Personal involvement has proven to be the best way to keep our roads clean. The Adopt-A-Highway program costs nothing for individual groups like businesses and civic organizations to get involved, and in return for their efforts gain public recognition. - Billy Black, Co-founder, Adopt-A-Highway
WHAT IS AN ADOPT-A-ROAD PROGRAM?
In 1984, James R. Evans, an employee of the Texas Department of Transportation was alarmed by debris blowing out of the bed of a truck while driving. He was concerned about the increase in the cost of picking up litter and soon began asking local groups to "adopt" a section of highway. Today, the Adopt-a-Highway program involves nearly 90,000 groups in 49 states and 5 countries.
As cities and counties continue to experience wide spread growth we are seeing an increase in litter along our local roads throughout the state. On highways alone, one billion pieces of litter accumulate on these state maintained road systems each year. According to the Texas Adopt-A-Highway facts sheet, it costs approximately $32 million to clean up roadside litter and debris in one year. 90% of this cost is paid for with tax dollars.
Most people are under the impression that prisoners are responsible for picking up litter. However, 90% of Texas roadways are picked up by private contractors and/or city and county road crews. An adopt-a-road program is geared toward saving tax-payer dollars with volunteer labor. This would include schools, businesses and civic organizations seeking to get involved in the community and interested in keeping local roadways clean and safe.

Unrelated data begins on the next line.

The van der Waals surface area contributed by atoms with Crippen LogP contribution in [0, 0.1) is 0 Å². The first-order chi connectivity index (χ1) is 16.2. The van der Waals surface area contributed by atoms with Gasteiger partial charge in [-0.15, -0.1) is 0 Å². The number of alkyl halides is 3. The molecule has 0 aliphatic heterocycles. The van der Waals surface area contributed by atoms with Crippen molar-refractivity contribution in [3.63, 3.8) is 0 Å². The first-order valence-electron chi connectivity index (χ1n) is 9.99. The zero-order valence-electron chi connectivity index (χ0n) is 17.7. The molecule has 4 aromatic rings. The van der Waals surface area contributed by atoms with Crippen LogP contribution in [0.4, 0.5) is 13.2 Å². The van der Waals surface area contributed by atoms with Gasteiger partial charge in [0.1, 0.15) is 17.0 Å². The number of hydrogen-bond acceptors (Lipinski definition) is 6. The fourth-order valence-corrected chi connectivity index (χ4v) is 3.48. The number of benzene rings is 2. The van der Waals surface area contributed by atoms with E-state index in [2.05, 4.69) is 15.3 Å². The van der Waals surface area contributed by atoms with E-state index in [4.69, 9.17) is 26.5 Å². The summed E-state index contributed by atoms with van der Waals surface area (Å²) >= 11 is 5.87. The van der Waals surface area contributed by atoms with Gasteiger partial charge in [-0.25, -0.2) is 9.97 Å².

The benefits of such a program are two-fold. First, volunteer labor to pick up litter along segments of county maintained roads saves taxpayer money. Last year, Denton County Precinct 1 spent $15,000 to pick up trash and other debris along the County right-of-way. From 2001 to 2004 we spent a total of $59,156. Such a cost involves time, equipment and road crew availability. On average it can cost upwards of $150 for a few hours of trash pick-up a day.
In addition to saving taxpayer dollars, this kind of program provides a unique opportunity for citizens to become involved within the community and with County government. In 2001, the Texas Department of Transportation conducted a "Litter Attitudes and Behavior Study." Their research revealed that the state’s worst litterers are young adults between the ages of 16 to 24. Getting young adults involved in an adopt-a-road program is a great way to educate this age group about keeping roadways litter-free. Research has also shown that motorists respond to seeing volunteers at work and adopted portions of roads are less littered than those maintained by road crews.